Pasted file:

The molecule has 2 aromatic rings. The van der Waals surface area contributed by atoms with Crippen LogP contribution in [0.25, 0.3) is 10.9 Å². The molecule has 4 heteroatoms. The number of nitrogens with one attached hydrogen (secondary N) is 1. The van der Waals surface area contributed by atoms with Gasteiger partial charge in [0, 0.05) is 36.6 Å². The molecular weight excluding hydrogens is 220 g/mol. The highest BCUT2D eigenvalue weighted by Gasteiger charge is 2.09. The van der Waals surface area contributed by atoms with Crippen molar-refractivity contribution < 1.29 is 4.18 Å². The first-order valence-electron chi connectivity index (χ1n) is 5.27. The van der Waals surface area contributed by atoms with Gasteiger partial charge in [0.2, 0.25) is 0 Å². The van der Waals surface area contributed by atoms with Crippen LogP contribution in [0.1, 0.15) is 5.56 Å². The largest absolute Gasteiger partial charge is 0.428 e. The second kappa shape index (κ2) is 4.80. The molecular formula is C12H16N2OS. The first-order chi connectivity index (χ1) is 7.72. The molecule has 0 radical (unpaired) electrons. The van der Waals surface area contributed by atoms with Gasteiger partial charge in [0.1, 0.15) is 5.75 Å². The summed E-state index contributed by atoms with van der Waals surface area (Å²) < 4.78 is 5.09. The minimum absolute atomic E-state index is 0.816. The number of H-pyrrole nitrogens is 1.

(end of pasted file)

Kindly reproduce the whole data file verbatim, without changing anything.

The molecule has 2 aromatic rings. The van der Waals surface area contributed by atoms with Crippen LogP contribution in [0.25, 0.3) is 10.9 Å². The molecule has 4 heteroatoms. The number of nitrogens with one attached hydrogen (secondary N) is 1. The van der Waals surface area contributed by atoms with Gasteiger partial charge in [0, 0.05) is 36.6 Å². The molecular weight excluding hydrogens is 220 g/mol. The highest BCUT2D eigenvalue weighted by Gasteiger charge is 2.09. The van der Waals surface area contributed by atoms with Crippen molar-refractivity contribution < 1.29 is 4.18 Å². The first-order valence-electron chi connectivity index (χ1n) is 5.27. The van der Waals surface area contributed by atoms with Gasteiger partial charge in [0.2, 0.25) is 0 Å². The van der Waals surface area contributed by atoms with Crippen LogP contribution in [0.1, 0.15) is 5.56 Å². The largest absolute Gasteiger partial charge is 0.428 e. The second kappa shape index (κ2) is 4.80. The molecular formula is C12H16N2OS. The first-order chi connectivity index (χ1) is 7.72. The molecule has 0 radical (unpaired) electrons. The van der Waals surface area contributed by atoms with Gasteiger partial charge in [0.1, 0.15) is 5.75 Å². The summed E-state index contributed by atoms with van der Waals surface area (Å²) < 4.78 is 5.09. The minimum absolute atomic E-state index is 0.816. The number of H-pyrrole nitrogens is 1.